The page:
This dish, also known as “Pingqiao tofu”, was served to the famous Qing emperor Qianlong during his royal visit to the town of Pingqiao in the eighteenth century. The silkiness of the tofu infused with the richly flavoured stock impressed the emperor so much that he named the dish “China’s best food”.




Skill level

Average: 2.8 (16 votes)


  • 500 g pork bones
  • 500 g large beef bones
  • 1 chicken carcass
  • 200 g silken tofu, cut into ½ cm cubes
  • 50 g Chinese ham, finely chopped
  • 30 g (about 3) fresh shiitake mushrooms, finely chopped
  • 80 g (1 small) carrot, finely chopped
  • 1 ½ tsp white sugar
  • 1 tsp salt
  • ¼ –½ tsp ground white pepper
  • 20 g (1 ½ tbsp) potato starch
  • 1 egg white
  • 1 tsp sesame oil
  • 1 tbsp finely chopped coriander

Cook's notes

Oven temperatures are for conventional; if using fan-forced (convection), reduce the temperature by 20˚C. | We use Australian tablespoons and cups: 1 teaspoon equals 5 ml; 1 tablespoon equals 20 ml; 1 cup equals 250 ml. | All herbs are fresh (unless specified) and cups are lightly packed. | All vegetables are medium size and peeled, unless specified. | All eggs are 55-60 g, unless specified.


Cook time 24 hours

The following recipe has been tested and edited by SBS Food and may differ slightly from the podcast.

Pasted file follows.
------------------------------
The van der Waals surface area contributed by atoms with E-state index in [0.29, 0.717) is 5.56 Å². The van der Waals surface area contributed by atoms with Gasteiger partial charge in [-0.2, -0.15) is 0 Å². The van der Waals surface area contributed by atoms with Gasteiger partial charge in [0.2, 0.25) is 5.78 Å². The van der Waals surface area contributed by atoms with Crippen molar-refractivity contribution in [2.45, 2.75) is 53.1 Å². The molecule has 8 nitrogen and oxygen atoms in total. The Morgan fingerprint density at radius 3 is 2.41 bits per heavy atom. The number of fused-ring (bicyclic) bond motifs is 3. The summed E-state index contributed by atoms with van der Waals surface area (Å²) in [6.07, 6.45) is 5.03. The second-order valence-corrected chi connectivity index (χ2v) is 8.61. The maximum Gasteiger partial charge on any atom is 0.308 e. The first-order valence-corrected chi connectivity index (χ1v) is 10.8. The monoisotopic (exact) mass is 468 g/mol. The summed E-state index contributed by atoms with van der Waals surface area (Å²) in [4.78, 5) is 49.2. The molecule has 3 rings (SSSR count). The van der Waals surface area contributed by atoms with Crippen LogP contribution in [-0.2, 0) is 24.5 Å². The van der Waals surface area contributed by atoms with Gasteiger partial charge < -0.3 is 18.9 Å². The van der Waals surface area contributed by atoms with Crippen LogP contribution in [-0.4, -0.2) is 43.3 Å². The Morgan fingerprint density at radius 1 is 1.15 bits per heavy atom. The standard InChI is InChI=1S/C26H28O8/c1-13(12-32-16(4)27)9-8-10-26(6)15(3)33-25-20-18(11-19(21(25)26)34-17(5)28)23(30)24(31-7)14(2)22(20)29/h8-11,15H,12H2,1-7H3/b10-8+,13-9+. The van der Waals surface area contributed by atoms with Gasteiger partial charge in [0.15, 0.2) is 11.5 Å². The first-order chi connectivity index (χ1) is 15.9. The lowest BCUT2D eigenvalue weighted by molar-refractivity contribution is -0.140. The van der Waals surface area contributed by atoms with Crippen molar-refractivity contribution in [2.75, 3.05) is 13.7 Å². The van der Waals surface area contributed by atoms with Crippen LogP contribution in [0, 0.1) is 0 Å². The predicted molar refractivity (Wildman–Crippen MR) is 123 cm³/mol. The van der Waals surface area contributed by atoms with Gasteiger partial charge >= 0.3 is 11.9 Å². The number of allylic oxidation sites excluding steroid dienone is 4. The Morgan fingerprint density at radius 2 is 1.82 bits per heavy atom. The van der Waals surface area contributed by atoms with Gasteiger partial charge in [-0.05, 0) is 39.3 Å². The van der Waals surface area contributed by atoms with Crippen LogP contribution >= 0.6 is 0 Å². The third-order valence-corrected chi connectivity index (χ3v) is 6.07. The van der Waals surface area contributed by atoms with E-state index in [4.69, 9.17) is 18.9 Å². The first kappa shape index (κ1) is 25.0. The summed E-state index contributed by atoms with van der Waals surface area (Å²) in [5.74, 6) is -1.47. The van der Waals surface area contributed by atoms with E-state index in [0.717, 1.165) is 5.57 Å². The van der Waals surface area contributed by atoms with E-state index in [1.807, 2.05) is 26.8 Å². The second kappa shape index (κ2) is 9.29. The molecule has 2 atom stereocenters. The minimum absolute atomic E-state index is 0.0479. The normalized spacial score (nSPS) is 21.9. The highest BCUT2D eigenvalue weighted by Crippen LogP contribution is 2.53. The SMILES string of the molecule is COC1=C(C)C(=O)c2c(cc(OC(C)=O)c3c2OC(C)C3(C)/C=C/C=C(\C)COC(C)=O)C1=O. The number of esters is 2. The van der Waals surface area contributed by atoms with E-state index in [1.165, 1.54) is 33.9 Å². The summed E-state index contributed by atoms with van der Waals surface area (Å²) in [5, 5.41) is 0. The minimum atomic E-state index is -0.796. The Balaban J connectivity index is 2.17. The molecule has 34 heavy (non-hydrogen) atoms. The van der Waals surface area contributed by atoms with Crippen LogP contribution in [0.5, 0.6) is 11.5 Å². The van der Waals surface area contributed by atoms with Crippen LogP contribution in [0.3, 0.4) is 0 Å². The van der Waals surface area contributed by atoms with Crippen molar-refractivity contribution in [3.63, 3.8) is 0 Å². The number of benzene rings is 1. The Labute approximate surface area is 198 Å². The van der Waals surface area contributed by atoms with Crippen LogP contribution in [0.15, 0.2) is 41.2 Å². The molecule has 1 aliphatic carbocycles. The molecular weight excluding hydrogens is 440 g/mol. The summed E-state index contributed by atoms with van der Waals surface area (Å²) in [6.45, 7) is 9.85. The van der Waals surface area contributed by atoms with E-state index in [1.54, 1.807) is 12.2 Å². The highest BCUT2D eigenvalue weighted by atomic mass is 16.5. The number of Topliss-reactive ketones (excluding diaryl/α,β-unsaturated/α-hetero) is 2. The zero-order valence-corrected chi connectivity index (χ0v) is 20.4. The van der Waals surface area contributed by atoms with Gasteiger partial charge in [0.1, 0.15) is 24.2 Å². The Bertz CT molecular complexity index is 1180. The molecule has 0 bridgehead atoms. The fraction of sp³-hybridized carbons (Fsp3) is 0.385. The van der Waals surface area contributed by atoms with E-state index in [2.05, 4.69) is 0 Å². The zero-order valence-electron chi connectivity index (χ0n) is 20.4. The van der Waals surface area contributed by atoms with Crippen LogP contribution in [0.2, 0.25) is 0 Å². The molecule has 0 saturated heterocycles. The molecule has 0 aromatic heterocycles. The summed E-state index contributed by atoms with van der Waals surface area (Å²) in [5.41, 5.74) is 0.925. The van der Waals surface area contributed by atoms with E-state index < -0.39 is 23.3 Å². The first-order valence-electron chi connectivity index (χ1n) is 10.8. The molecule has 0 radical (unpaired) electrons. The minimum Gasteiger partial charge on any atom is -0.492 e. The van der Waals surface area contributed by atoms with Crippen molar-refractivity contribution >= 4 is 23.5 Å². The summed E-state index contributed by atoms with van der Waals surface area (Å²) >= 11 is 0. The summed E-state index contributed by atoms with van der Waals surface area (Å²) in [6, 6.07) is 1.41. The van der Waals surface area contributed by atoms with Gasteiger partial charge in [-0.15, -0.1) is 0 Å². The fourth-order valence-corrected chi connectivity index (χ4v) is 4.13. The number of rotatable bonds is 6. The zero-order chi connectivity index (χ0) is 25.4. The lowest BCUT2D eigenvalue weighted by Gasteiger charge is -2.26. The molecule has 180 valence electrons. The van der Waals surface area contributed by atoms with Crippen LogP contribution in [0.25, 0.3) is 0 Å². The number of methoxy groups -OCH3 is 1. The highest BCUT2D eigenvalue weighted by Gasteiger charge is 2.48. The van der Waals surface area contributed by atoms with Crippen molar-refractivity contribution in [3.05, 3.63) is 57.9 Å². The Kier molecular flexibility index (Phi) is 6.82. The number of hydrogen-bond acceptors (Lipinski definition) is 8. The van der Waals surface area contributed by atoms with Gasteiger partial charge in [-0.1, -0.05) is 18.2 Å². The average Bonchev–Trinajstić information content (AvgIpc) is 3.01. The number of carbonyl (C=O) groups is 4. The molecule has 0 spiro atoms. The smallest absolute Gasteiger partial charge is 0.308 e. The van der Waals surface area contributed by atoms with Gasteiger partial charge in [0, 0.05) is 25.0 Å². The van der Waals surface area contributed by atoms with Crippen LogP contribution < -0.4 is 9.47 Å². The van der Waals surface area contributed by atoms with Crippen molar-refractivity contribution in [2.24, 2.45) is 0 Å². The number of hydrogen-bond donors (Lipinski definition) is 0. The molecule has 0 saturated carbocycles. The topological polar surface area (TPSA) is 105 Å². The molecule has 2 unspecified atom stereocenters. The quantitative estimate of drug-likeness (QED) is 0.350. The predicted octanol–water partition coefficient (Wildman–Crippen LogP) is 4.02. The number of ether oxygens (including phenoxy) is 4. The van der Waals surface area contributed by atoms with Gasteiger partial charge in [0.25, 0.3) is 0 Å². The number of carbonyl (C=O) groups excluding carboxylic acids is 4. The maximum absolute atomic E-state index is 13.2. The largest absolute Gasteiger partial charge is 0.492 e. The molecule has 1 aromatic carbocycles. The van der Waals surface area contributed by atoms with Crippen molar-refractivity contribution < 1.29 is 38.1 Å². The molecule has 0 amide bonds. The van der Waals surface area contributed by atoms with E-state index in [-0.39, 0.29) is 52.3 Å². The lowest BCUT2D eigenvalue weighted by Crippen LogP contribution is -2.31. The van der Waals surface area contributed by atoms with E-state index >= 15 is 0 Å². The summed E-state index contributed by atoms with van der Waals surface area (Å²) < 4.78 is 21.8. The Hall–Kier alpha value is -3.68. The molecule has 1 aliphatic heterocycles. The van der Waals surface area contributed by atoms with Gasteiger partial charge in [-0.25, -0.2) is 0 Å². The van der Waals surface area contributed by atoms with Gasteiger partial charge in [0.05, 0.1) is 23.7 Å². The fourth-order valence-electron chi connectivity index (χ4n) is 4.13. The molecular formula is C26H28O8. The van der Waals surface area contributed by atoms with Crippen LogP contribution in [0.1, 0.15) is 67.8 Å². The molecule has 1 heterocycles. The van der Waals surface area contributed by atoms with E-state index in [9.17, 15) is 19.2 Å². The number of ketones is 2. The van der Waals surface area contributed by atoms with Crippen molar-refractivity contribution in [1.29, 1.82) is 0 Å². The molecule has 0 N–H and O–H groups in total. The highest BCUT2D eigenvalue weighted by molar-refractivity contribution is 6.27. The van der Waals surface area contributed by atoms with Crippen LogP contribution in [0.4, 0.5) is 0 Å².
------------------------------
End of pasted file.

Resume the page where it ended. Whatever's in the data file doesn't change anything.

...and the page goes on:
Place pork bones, beef bones and chicken carcass in a large stock pot and cover with cold water. Bring to the boil, strain and briefly rinse the bones in cold water. Return the bones to the pot and cover with 5 litres of water. Bring to the boil and reduce the heat to the lowest possible simmer. Cook for 24 hours skimming regularly for the first few hours. Strain the stock and discard the bones.

Bring the strained stock to a gentle boil in a large saucepan. Add the tofu, mushrooms, carrots, sugar, salt and pepper, and simmer for 10 minutes. Combine the potato starch with 1 tablespoon water and stir into the soup. Continue to stir and add the egg white. Remove from the heat and drizzle in the sesame oil. Adjust seasonings to taste.

Ladle the soup into bowls and garnish with coriander.


Photography by Alan Benson